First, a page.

Winter blues gone, but spring fever might be worse

Daily Sundial

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Ah, it’s springtime. Birds are chirping, flowers are in bloom, couples are in love, and your life appears to be going wonderfully. But what caused this sudden boost in positivity?

Remember that just one month ago, the weather was rainy and cloudy and you felt fatigued and depressed. And now you feel renewed, but from what, you’re not quite sure. Well, serotonin and melatonin hormones can explain your startling flux.

Surprisingly, other various social factors, such as an increase in suicide and a decrease in birthrates, occur during spring, and are also related to hormonal changes.

In pagan tradition, the increase of daylight during spring equinox marks biological changes or simply put, hormones gone haywire, in human beings. The following is a list of changes related to those raging hormones you experience during spring. Be aware that some facts may be surprising.

–Low levels of melatonin can cause our moods to change.

Blame your spring flings on daylight changes. The extended length of daylight during spring interrupts our sleep cycles, which are controlled by our melatonin hormone. This hormone, a pineal gland that controls our desire to sleep, decreases during spring.

As college students, our sleep is a precious commodity, so melatonin, to us, becomes a much-needed friend, and serotonin, a hormone that also controls our mood and sleep, is increased.

The sudden surge of serotonin in your body is a reaction to longer hours of daylight. This hormonal increase can make you feel alert and active. Your hormonal flux in spring is influenced by low levels of melatonin, which cause you to feel lethargic or sleepy during your first class.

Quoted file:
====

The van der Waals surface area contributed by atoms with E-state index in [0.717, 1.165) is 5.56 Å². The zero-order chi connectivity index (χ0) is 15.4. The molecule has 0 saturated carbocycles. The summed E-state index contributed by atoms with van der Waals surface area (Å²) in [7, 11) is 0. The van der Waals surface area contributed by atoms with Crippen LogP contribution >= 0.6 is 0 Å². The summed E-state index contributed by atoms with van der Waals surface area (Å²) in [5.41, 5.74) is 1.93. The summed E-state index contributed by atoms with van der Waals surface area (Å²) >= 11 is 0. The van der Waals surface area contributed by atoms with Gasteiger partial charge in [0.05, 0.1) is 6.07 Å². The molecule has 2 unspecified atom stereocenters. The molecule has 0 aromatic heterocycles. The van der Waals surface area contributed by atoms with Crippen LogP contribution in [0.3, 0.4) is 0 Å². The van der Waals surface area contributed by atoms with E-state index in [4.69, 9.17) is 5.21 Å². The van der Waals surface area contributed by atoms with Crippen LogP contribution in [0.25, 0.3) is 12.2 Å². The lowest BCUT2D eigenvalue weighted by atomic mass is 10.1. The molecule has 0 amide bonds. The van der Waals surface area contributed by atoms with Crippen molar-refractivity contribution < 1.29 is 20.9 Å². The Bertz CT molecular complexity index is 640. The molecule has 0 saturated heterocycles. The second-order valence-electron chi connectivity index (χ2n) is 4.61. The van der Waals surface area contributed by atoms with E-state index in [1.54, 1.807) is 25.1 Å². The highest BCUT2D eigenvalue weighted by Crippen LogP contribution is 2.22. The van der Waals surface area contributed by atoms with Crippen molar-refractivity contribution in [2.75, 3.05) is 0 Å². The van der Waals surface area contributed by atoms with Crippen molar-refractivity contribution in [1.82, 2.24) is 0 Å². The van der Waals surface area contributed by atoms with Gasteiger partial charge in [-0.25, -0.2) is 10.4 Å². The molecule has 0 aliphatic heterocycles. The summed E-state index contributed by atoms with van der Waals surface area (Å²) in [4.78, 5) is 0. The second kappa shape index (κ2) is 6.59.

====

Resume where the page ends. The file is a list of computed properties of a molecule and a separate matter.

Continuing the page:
The next time a professor tells you to wake up during class, blame your loud snoring on your shifting levels of hormones. And, if your girlfriend or boyfriend asks you to explain that grin on your face, blame your wide smile on seasonal changes.

–Birth rates decrease during springtime.

Does this mean that people have sex less frequently? Well, if we exclude the week of spring break, according to neoteny.org, people do not have less sex during spring. Instead, people engage in sex more during winter. More babies are conceived during winter and born during the summer. So, spring break vacationers, beware that sexual behavior is not entirely influenced by hormones, but by extreme weather conditions, like hot or cold temperatures.

–If you have SAD, treat it with light therapy.

Seasonal Affective Disorder (SAD), a form of depression activated by a decrease in daylight hours, specifically during winter, can be treated with a little fun in the sun during spring break. People with SAD usually have low energy and concentration levels, develop changes in mood, sleep, and eating habits, and socialize less. Strangely, these symptoms are reminiscent to the rollercoaster of emotions I experienced during my teenage years.

Still, SAD can be treated by spending more time outside in a park during daylight hours or also through light therapy, in which a special light box is placed on a desk that the person sits in front of for an allotted amount of time. During spring, some people with SAD are relieved of their symptoms because daylight is lengthened.

So, call your friends, get of your house and go to the beach. It’s only a 30-minute drive from CSUN.

Springtime brings with it some highs and lows. If some of this information lowered your optimism for the upcoming week, just keep repeating “spring break” to yourself over and over again. Watch out for those raging hormones, spring starts March 20th.